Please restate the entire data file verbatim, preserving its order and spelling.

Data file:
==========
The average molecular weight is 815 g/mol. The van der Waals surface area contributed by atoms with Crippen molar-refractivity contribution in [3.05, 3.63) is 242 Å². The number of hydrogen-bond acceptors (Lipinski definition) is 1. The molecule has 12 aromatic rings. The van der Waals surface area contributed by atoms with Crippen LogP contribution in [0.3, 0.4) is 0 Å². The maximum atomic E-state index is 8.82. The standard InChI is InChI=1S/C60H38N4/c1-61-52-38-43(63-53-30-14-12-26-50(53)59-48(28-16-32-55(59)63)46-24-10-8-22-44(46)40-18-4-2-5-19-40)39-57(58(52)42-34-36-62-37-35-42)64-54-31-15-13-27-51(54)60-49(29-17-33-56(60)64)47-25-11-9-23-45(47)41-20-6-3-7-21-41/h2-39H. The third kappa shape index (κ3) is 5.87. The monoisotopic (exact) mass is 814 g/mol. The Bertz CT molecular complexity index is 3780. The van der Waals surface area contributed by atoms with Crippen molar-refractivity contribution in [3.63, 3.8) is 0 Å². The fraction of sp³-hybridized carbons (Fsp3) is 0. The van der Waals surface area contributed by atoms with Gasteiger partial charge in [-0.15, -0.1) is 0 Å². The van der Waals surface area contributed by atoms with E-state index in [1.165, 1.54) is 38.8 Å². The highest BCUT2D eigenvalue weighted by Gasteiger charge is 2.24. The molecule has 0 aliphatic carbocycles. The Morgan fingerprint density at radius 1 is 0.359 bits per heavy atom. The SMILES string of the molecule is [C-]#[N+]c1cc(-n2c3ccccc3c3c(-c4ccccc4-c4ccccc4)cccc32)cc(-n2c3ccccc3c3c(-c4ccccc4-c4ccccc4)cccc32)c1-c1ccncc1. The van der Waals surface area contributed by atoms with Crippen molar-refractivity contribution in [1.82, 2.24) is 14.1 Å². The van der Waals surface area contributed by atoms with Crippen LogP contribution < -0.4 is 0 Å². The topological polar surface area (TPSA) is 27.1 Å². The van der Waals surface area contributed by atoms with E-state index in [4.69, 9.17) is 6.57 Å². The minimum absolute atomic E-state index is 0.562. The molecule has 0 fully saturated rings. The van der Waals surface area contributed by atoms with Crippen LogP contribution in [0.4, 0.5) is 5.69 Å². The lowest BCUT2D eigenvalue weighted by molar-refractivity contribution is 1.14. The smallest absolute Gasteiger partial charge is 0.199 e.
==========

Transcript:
The average molecular weight is 815 g/mol. The van der Waals surface area contributed by atoms with Crippen molar-refractivity contribution in [3.05, 3.63) is 242 Å². The number of hydrogen-bond acceptors (Lipinski definition) is 1. The molecule has 12 aromatic rings. The van der Waals surface area contributed by atoms with Crippen LogP contribution in [0.3, 0.4) is 0 Å². The maximum atomic E-state index is 8.82. The standard InChI is InChI=1S/C60H38N4/c1-61-52-38-43(63-53-30-14-12-26-50(53)59-48(28-16-32-55(59)63)46-24-10-8-22-44(46)40-18-4-2-5-19-40)39-57(58(52)42-34-36-62-37-35-42)64-54-31-15-13-27-51(54)60-49(29-17-33-56(60)64)47-25-11-9-23-45(47)41-20-6-3-7-21-41/h2-39H. The third kappa shape index (κ3) is 5.87. The monoisotopic (exact) mass is 814 g/mol. The Bertz CT molecular complexity index is 3780. The van der Waals surface area contributed by atoms with Crippen molar-refractivity contribution in [3.63, 3.8) is 0 Å². The fraction of sp³-hybridized carbons (Fsp3) is 0. The van der Waals surface area contributed by atoms with Gasteiger partial charge in [-0.15, -0.1) is 0 Å². The van der Waals surface area contributed by atoms with E-state index in [1.165, 1.54) is 38.8 Å². The highest BCUT2D eigenvalue weighted by Gasteiger charge is 2.24. The molecule has 0 aliphatic carbocycles. The Morgan fingerprint density at radius 1 is 0.359 bits per heavy atom. The SMILES string of the molecule is [C-]#[N+]c1cc(-n2c3ccccc3c3c(-c4ccccc4-c4ccccc4)cccc32)cc(-n2c3ccccc3c3c(-c4ccccc4-c4ccccc4)cccc32)c1-c1ccncc1. The van der Waals surface area contributed by atoms with Crippen molar-refractivity contribution in [1.82, 2.24) is 14.1 Å². The van der Waals surface area contributed by atoms with Crippen LogP contribution < -0.4 is 0 Å². The topological polar surface area (TPSA) is 27.1 Å². The van der Waals surface area contributed by atoms with E-state index in [4.69, 9.17) is 6.57 Å². The minimum absolute atomic E-state index is 0.562. The molecule has 0 fully saturated rings. The van der Waals surface area contributed by atoms with Crippen LogP contribution in [0.4, 0.5) is 5.69 Å². The lowest BCUT2D eigenvalue weighted by molar-refractivity contribution is 1.14. The smallest absolute Gasteiger partial charge is 0.199 e.